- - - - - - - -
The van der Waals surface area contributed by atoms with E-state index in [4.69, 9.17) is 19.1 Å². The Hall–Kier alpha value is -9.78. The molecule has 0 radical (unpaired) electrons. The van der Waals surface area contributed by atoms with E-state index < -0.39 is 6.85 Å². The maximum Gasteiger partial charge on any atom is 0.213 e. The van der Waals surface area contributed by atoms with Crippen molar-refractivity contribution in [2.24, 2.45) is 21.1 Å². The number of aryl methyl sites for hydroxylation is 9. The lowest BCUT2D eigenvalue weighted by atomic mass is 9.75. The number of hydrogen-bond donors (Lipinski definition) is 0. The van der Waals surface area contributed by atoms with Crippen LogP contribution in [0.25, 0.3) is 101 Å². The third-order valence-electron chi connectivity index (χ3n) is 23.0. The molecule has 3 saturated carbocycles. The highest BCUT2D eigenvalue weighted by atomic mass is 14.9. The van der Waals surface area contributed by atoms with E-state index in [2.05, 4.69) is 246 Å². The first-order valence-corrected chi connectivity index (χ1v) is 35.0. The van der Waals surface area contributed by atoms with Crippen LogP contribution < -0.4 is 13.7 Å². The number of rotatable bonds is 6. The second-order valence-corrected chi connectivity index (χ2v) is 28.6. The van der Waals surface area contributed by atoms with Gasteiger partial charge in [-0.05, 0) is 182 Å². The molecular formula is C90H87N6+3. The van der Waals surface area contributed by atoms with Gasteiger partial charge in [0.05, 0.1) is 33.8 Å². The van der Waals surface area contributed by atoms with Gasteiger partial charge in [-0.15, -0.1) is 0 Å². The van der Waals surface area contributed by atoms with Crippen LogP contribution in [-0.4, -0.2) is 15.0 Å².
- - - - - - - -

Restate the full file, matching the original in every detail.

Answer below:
The van der Waals surface area contributed by atoms with E-state index in [4.69, 9.17) is 19.1 Å². The Hall–Kier alpha value is -9.78. The molecule has 0 radical (unpaired) electrons. The van der Waals surface area contributed by atoms with E-state index < -0.39 is 6.85 Å². The maximum Gasteiger partial charge on any atom is 0.213 e. The van der Waals surface area contributed by atoms with Crippen molar-refractivity contribution in [2.24, 2.45) is 21.1 Å². The number of aryl methyl sites for hydroxylation is 9. The lowest BCUT2D eigenvalue weighted by atomic mass is 9.75. The number of hydrogen-bond donors (Lipinski definition) is 0. The van der Waals surface area contributed by atoms with Crippen LogP contribution in [0.25, 0.3) is 101 Å². The third-order valence-electron chi connectivity index (χ3n) is 23.0. The molecule has 3 saturated carbocycles. The highest BCUT2D eigenvalue weighted by atomic mass is 14.9. The van der Waals surface area contributed by atoms with E-state index in [2.05, 4.69) is 246 Å². The first-order valence-corrected chi connectivity index (χ1v) is 35.0. The van der Waals surface area contributed by atoms with Crippen LogP contribution < -0.4 is 13.7 Å². The number of rotatable bonds is 6. The second-order valence-corrected chi connectivity index (χ2v) is 28.6. The van der Waals surface area contributed by atoms with Gasteiger partial charge in [-0.05, 0) is 182 Å². The molecular formula is C90H87N6+3. The van der Waals surface area contributed by atoms with Gasteiger partial charge in [0.05, 0.1) is 33.8 Å². The van der Waals surface area contributed by atoms with Gasteiger partial charge in [-0.15, -0.1) is 0 Å². The van der Waals surface area contributed by atoms with Crippen LogP contribution in [-0.4, -0.2) is 15.0 Å².